A friend and I were comparing notes about our favorite childhood treats. As I was raving about my grandma’s chocolate pie, my friend said, “So how’s your grandma’s chocolate gravy?” Huh? Chocolate gravy—is that like mole, I asked. Nope, it’s spooned on biscuits, she said. I had to admit that I’d never heard of chocolate gravy; clearly I’d been deprived.
Curious why I had been denied the joys of chocolate gravy all my life, I called my grandma and demanded an explanation. “Why don’t you make chocolate gravy?” I asked. She replied, “Because I don’t know what it is.”
I see. Apparently, my grandma was in the dark on this secret as well. My only consolation? At least I wasn’t alone.
So what’s the provenance of chocolate gravy? Because I know everything, I assumed that if I hadn’t heard of it, then it must not be Texan.
I was wrong.
I poked around and not only had my friend—a long-standing Texan—grown up eating it within slapping distance of Dallas, but other Texan friends had been eating it all their lives as well. I heard chocolate-gravy stories from friends as far west as Midland and as far south as Houston. Though friends who had grown up in Arkansas, Tennessee and Georgia had also indulged, so it’s not particular to just Texas. But no matter, my family had been missing out on a very good thing.
I needed to make up for lost time. A little research revealed that there hadn’t been much chocolate-gravy recipe evolution over the years. The biggest schism I found in the chocolate-gravy community was whether to use milk or water as your liquid. I was surprised that no one had thrown some chipotle or bacon into their gravy, but actually this pleased me as it proved that chocolate gravy was indeed a classic that didn’t need any tinkering. But enough about thinking, it was time to eat.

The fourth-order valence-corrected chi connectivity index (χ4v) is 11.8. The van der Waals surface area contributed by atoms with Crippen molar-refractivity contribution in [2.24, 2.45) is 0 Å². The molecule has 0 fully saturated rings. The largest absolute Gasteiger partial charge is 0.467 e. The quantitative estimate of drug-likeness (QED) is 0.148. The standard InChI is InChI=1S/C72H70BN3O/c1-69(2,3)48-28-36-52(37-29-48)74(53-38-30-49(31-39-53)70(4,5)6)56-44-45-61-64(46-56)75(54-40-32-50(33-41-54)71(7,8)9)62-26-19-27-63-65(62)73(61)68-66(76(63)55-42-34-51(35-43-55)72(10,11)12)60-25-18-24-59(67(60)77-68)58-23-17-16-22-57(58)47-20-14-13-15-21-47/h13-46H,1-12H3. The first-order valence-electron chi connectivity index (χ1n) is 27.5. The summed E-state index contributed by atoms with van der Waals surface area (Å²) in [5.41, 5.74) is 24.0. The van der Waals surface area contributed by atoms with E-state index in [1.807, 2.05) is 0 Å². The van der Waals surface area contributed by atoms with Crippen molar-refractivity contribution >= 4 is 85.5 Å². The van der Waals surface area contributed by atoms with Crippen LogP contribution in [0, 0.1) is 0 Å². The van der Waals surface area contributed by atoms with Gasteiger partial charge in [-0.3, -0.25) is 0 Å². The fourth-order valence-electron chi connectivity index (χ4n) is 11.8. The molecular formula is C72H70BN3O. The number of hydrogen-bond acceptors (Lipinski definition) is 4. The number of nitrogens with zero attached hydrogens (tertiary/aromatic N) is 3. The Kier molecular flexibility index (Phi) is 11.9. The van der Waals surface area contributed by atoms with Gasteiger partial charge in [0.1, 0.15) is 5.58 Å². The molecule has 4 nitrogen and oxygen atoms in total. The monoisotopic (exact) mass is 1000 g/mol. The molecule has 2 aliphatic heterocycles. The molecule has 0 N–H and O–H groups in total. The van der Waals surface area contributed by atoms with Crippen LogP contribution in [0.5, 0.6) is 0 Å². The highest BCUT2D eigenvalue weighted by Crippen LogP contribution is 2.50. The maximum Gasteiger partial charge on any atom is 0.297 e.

I made my first batch and it was a deep, dark concoction—smooth, creamy and thick. I sliced a biscuit in half and plopped some chocolate gravy on each half. My first bite revealed this gravy’s pleasures. Its pudding-like consistency is pure comfort on a cold, winter morning. And while biscuits are in no way virtuous, their texture and heft prevents the gravy from sliding into total decadence, which is important as this is a breakfast treat after all, not dessert.
Does chocolate gravy and biscuits replace my beloved chocolate pie? No, but I certainly wouldn’t pass up an opportunity to pass an occasional morning with it poured on top of a biscuit. And am I the only one who didn’t grow up eating this? No matter, I am very, very pleased to finally make its acquaintance.
3/4 cup of sugar
1/4 cup of flour
1/4 cup of cocoa powder
1/4 teaspoon salt
1/2 teaspoon cinnamon
2 cups of milk
1 teaspoon vanilla extract
1 tablespoon of butter
Mix together in a pot the sugar, flour, cocoa powder, salt and cinnamon (can sift if it’s too lumpy). Add the milk and while stirring cook on medium heat until it thickens. Stir in the vanilla and butter and serve immediately with biscuits.
Notes: As you can see in the photos I topped mine with some chopped pecans. If you’re not a purist, I highly recommend this; hazelnuts would be delicious as well. And if you’re feeling extra spicy, go ahead and throw in a pinch of Cayenne or chipotle powder!
And this is how fellow-Texan Shawnda makes her Granny's chocolate gravy.